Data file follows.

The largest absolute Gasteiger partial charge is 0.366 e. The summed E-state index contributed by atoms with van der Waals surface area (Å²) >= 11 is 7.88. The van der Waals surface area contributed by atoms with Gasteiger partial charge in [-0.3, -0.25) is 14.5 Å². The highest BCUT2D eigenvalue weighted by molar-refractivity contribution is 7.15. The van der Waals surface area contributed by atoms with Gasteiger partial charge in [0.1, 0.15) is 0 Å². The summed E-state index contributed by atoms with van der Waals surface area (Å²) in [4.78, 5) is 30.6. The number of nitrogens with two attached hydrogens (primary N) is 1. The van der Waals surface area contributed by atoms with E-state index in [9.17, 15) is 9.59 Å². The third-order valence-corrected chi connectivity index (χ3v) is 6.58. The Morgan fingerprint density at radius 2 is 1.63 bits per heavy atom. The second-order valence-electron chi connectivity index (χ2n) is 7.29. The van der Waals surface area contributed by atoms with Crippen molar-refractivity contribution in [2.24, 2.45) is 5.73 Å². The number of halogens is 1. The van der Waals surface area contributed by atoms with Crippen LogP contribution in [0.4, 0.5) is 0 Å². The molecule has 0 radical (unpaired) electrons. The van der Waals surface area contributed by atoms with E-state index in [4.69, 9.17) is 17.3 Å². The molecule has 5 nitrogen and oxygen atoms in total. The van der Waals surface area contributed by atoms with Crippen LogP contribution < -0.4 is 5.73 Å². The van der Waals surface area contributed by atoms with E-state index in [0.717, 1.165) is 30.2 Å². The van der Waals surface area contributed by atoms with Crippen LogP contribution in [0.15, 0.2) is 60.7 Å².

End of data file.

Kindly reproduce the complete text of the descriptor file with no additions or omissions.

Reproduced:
The largest absolute Gasteiger partial charge is 0.366 e. The summed E-state index contributed by atoms with van der Waals surface area (Å²) >= 11 is 7.88. The van der Waals surface area contributed by atoms with Gasteiger partial charge in [-0.3, -0.25) is 14.5 Å². The highest BCUT2D eigenvalue weighted by molar-refractivity contribution is 7.15. The van der Waals surface area contributed by atoms with Gasteiger partial charge in [0.1, 0.15) is 0 Å². The summed E-state index contributed by atoms with van der Waals surface area (Å²) in [4.78, 5) is 30.6. The number of nitrogens with two attached hydrogens (primary N) is 1. The van der Waals surface area contributed by atoms with E-state index in [9.17, 15) is 9.59 Å². The third-order valence-corrected chi connectivity index (χ3v) is 6.58. The Morgan fingerprint density at radius 2 is 1.63 bits per heavy atom. The second-order valence-electron chi connectivity index (χ2n) is 7.29. The van der Waals surface area contributed by atoms with Crippen molar-refractivity contribution in [2.24, 2.45) is 5.73 Å². The number of halogens is 1. The van der Waals surface area contributed by atoms with Crippen LogP contribution in [0.4, 0.5) is 0 Å². The molecule has 0 radical (unpaired) electrons. The van der Waals surface area contributed by atoms with E-state index in [4.69, 9.17) is 17.3 Å². The molecule has 5 nitrogen and oxygen atoms in total. The van der Waals surface area contributed by atoms with Crippen LogP contribution < -0.4 is 5.73 Å². The van der Waals surface area contributed by atoms with E-state index in [0.717, 1.165) is 30.2 Å². The van der Waals surface area contributed by atoms with Crippen LogP contribution in [0.15, 0.2) is 60.7 Å².